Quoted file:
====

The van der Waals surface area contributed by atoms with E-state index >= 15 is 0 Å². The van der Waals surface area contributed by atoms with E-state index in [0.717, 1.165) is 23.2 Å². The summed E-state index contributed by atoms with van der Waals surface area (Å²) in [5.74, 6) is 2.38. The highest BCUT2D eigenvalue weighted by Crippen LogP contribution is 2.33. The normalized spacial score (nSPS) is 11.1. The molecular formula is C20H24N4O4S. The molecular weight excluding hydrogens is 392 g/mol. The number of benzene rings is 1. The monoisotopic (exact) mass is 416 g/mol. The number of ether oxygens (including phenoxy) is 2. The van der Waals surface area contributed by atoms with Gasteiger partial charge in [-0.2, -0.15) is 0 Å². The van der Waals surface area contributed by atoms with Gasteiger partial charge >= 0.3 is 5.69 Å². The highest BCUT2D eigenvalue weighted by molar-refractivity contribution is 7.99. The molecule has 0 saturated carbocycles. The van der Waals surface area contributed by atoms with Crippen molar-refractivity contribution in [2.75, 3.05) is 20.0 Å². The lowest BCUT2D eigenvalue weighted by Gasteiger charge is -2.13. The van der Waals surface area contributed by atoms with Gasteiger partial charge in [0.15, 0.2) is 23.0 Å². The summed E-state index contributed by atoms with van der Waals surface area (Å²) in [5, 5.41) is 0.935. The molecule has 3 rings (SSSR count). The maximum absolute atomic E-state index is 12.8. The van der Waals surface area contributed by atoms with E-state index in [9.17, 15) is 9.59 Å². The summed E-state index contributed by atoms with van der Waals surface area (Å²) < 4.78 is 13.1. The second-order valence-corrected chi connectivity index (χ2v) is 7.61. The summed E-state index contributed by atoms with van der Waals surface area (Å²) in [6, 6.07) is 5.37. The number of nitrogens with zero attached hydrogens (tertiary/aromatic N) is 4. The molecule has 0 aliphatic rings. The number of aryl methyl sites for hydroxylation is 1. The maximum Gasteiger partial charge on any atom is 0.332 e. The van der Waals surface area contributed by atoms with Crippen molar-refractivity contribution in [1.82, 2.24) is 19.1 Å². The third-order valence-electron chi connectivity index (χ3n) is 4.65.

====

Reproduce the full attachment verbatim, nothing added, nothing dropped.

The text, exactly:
The van der Waals surface area contributed by atoms with E-state index >= 15 is 0 Å². The van der Waals surface area contributed by atoms with E-state index in [0.717, 1.165) is 23.2 Å². The summed E-state index contributed by atoms with van der Waals surface area (Å²) in [5.74, 6) is 2.38. The highest BCUT2D eigenvalue weighted by Crippen LogP contribution is 2.33. The normalized spacial score (nSPS) is 11.1. The molecular formula is C20H24N4O4S. The molecular weight excluding hydrogens is 392 g/mol. The number of benzene rings is 1. The monoisotopic (exact) mass is 416 g/mol. The number of ether oxygens (including phenoxy) is 2. The van der Waals surface area contributed by atoms with Gasteiger partial charge in [-0.2, -0.15) is 0 Å². The van der Waals surface area contributed by atoms with Gasteiger partial charge >= 0.3 is 5.69 Å². The highest BCUT2D eigenvalue weighted by molar-refractivity contribution is 7.99. The molecule has 0 saturated carbocycles. The van der Waals surface area contributed by atoms with Crippen molar-refractivity contribution in [2.75, 3.05) is 20.0 Å². The lowest BCUT2D eigenvalue weighted by Gasteiger charge is -2.13. The van der Waals surface area contributed by atoms with Gasteiger partial charge in [0.15, 0.2) is 23.0 Å². The summed E-state index contributed by atoms with van der Waals surface area (Å²) in [5, 5.41) is 0.935. The molecule has 3 rings (SSSR count). The maximum absolute atomic E-state index is 12.8. The van der Waals surface area contributed by atoms with E-state index in [9.17, 15) is 9.59 Å². The summed E-state index contributed by atoms with van der Waals surface area (Å²) < 4.78 is 13.1. The second-order valence-corrected chi connectivity index (χ2v) is 7.61. The summed E-state index contributed by atoms with van der Waals surface area (Å²) in [6, 6.07) is 5.37. The number of nitrogens with zero attached hydrogens (tertiary/aromatic N) is 4. The molecule has 0 aliphatic rings. The number of aryl methyl sites for hydroxylation is 1. The maximum Gasteiger partial charge on any atom is 0.332 e. The van der Waals surface area contributed by atoms with Crippen molar-refractivity contribution in [1.82, 2.24) is 19.1 Å². The third-order valence-electron chi connectivity index (χ3n) is 4.65.